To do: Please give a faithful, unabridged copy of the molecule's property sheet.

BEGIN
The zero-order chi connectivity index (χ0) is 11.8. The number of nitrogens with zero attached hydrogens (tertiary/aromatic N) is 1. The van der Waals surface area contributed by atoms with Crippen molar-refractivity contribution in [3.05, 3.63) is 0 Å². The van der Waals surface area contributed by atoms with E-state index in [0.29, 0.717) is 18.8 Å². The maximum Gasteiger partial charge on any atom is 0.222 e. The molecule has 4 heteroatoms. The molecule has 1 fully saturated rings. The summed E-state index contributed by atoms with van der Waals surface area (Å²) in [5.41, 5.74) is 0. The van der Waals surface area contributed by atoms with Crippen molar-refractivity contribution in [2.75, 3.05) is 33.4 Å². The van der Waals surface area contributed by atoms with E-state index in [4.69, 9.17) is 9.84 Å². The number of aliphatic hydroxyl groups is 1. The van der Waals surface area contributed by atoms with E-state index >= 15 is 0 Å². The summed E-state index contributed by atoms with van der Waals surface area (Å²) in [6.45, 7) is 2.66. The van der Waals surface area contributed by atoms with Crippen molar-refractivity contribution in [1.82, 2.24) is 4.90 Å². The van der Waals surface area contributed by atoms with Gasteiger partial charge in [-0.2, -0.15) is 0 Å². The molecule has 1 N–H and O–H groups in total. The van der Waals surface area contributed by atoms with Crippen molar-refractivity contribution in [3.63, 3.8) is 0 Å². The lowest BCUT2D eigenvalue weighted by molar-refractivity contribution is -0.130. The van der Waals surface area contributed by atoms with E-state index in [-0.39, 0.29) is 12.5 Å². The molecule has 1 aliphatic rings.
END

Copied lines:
The zero-order chi connectivity index (χ0) is 11.8. The number of nitrogens with zero attached hydrogens (tertiary/aromatic N) is 1. The van der Waals surface area contributed by atoms with Crippen molar-refractivity contribution in [3.05, 3.63) is 0 Å². The van der Waals surface area contributed by atoms with E-state index in [0.29, 0.717) is 18.8 Å². The maximum Gasteiger partial charge on any atom is 0.222 e. The molecule has 4 heteroatoms. The molecule has 1 fully saturated rings. The summed E-state index contributed by atoms with van der Waals surface area (Å²) in [5.41, 5.74) is 0. The van der Waals surface area contributed by atoms with Crippen molar-refractivity contribution in [2.75, 3.05) is 33.4 Å². The van der Waals surface area contributed by atoms with E-state index in [4.69, 9.17) is 9.84 Å². The number of aliphatic hydroxyl groups is 1. The van der Waals surface area contributed by atoms with E-state index >= 15 is 0 Å². The summed E-state index contributed by atoms with van der Waals surface area (Å²) in [6.45, 7) is 2.66. The van der Waals surface area contributed by atoms with Crippen molar-refractivity contribution in [1.82, 2.24) is 4.90 Å². The van der Waals surface area contributed by atoms with Gasteiger partial charge in [-0.2, -0.15) is 0 Å². The molecule has 1 N–H and O–H groups in total. The van der Waals surface area contributed by atoms with Crippen molar-refractivity contribution in [3.63, 3.8) is 0 Å². The lowest BCUT2D eigenvalue weighted by molar-refractivity contribution is -0.130. The van der Waals surface area contributed by atoms with E-state index in [-0.39, 0.29) is 12.5 Å². The molecule has 1 aliphatic rings.